Effect of Lactic acid bacteria and Enzyme Supplementation on Fermentative Patterns of Ensiling Silages, Their In vitro Ruminal Fermentation, and Digestibility

Jin, C.N.; 이아름; 신수진; 양진호; 조상범

Journal of The Korean Society of Grassland Science 36(1): 7-14

2016


ISSN/ISBN: 2287-5824
Accession: 070464995

Download citation:  
Text
  |  
BibTeX
  |  
RIS

Article/Abstract emailed within 1 workday
Payments are secure & encrypted
Powered by Stripe
Powered by PayPal

Abstract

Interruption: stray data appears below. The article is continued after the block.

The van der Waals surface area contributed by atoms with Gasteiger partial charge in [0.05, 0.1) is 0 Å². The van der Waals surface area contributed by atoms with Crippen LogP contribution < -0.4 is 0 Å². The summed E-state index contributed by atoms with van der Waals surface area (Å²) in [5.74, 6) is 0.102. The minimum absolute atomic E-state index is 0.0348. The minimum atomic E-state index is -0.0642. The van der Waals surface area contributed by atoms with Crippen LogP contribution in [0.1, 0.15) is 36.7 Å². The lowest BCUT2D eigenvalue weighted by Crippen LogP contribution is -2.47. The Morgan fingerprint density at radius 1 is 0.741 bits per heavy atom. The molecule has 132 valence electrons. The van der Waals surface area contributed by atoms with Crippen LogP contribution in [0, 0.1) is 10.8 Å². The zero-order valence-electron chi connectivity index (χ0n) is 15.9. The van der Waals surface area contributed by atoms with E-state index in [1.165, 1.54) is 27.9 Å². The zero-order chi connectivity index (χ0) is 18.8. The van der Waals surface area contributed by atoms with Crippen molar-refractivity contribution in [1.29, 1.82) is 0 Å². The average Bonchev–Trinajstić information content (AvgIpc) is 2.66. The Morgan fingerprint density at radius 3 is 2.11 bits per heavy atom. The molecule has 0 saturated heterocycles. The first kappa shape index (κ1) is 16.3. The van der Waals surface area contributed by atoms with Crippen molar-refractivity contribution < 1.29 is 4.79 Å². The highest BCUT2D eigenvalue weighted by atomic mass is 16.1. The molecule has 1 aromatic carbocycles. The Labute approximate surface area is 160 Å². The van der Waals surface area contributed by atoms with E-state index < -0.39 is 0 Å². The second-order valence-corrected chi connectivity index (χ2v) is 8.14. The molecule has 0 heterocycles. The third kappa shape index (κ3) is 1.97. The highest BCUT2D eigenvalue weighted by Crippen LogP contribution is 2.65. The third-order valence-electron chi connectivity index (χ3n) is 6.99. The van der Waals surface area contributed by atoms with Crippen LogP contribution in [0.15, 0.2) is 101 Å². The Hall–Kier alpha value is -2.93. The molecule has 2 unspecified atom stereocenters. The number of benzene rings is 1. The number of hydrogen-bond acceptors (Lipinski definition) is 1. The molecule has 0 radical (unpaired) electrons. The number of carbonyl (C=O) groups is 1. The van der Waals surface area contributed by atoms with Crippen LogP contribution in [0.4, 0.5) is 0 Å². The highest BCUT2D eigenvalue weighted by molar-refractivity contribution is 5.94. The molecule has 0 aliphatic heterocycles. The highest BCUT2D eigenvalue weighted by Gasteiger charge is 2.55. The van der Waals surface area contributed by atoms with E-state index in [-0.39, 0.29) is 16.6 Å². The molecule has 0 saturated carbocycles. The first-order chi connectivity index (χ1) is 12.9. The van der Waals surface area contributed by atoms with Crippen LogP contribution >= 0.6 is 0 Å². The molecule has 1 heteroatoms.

The objective of this study was to determine the effect of bacterial inoculation (Lactobacillus plantarum or combo inoculant mixed with Lactobacillus plantarum and Lactobacillus buchneri) and addition of fibrolytic enzyme on chemical compositions and fermentation characteristics of whole crop barley (WCB) and triticale (TRT) silage, their ruminal in vitro fermentation, and digestibility. In TRT silage, enzyme addition significantly (p<0.01) decreased NDF content compared to no enzyme addition treatment. Organic acids such as lactate and acetate contents in WCB and TRT silages were significantly (p<0.01) higher compared to those in the control. Particularly, lactate content was the highest in L. plantarum treatment. Fibrolytic enzyme treatment on both silages had relatively higher lactic acid bacteria content, while mold content was lower in both treatments compared to that in the control. In vitro dry matter digestibility was generally improved in WCB silages. It was higher (p<0.01) in TRT with mixed treatment of L. plantarum, L. buchneri, and enzyme compared to others. In vitro ruminal acetate production was relatively higher in treatments with both enzyme and inoculant additions compared to that in the control. Therefore, the quality of silage and rumen fermentation could be improved by inoculants (L. plantarum and L. buchneri) regardless whether whole crop barley (WCB) or triticale (TRT) silage was used. Although it was found that fibrolytic enzyme addition to both silages had various quality and rumen fermentation values, further study is needed.